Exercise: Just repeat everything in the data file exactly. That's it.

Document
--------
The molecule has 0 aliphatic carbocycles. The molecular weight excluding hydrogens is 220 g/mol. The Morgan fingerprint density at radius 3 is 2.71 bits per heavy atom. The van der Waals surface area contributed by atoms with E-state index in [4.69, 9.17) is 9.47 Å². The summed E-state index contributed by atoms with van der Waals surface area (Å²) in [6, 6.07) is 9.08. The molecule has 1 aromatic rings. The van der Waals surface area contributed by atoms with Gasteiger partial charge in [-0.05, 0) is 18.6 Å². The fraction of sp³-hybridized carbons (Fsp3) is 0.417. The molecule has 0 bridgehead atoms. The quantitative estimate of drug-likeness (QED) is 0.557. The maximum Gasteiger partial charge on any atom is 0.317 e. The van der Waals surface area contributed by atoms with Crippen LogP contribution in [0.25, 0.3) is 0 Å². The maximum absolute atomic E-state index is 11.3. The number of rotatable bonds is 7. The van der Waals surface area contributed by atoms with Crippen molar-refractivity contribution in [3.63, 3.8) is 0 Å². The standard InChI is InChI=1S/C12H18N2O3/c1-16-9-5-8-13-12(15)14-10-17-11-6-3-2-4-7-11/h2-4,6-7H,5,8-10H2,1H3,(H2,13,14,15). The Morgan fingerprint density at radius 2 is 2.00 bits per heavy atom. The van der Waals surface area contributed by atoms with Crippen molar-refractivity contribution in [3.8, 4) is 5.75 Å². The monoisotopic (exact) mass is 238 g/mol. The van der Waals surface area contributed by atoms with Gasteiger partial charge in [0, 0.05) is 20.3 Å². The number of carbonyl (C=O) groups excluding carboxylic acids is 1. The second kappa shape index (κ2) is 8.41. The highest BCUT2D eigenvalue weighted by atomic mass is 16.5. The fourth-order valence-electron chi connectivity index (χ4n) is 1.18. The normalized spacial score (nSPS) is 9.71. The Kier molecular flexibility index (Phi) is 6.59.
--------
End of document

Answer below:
The molecule has 0 aliphatic carbocycles. The molecular weight excluding hydrogens is 220 g/mol. The Morgan fingerprint density at radius 3 is 2.71 bits per heavy atom. The van der Waals surface area contributed by atoms with E-state index in [4.69, 9.17) is 9.47 Å². The summed E-state index contributed by atoms with van der Waals surface area (Å²) in [6, 6.07) is 9.08. The molecule has 1 aromatic rings. The van der Waals surface area contributed by atoms with Gasteiger partial charge in [-0.05, 0) is 18.6 Å². The fraction of sp³-hybridized carbons (Fsp3) is 0.417. The molecule has 0 bridgehead atoms. The quantitative estimate of drug-likeness (QED) is 0.557. The maximum Gasteiger partial charge on any atom is 0.317 e. The van der Waals surface area contributed by atoms with Crippen LogP contribution in [0.25, 0.3) is 0 Å². The maximum absolute atomic E-state index is 11.3. The number of rotatable bonds is 7. The van der Waals surface area contributed by atoms with Crippen molar-refractivity contribution in [3.63, 3.8) is 0 Å². The standard InChI is InChI=1S/C12H18N2O3/c1-16-9-5-8-13-12(15)14-10-17-11-6-3-2-4-7-11/h2-4,6-7H,5,8-10H2,1H3,(H2,13,14,15). The Morgan fingerprint density at radius 2 is 2.00 bits per heavy atom. The van der Waals surface area contributed by atoms with Crippen molar-refractivity contribution in [3.8, 4) is 5.75 Å². The monoisotopic (exact) mass is 238 g/mol. The van der Waals surface area contributed by atoms with Gasteiger partial charge in [0, 0.05) is 20.3 Å². The number of carbonyl (C=O) groups excluding carboxylic acids is 1. The second kappa shape index (κ2) is 8.41. The highest BCUT2D eigenvalue weighted by atomic mass is 16.5. The fourth-order valence-electron chi connectivity index (χ4n) is 1.18. The normalized spacial score (nSPS) is 9.71. The Kier molecular flexibility index (Phi) is 6.59.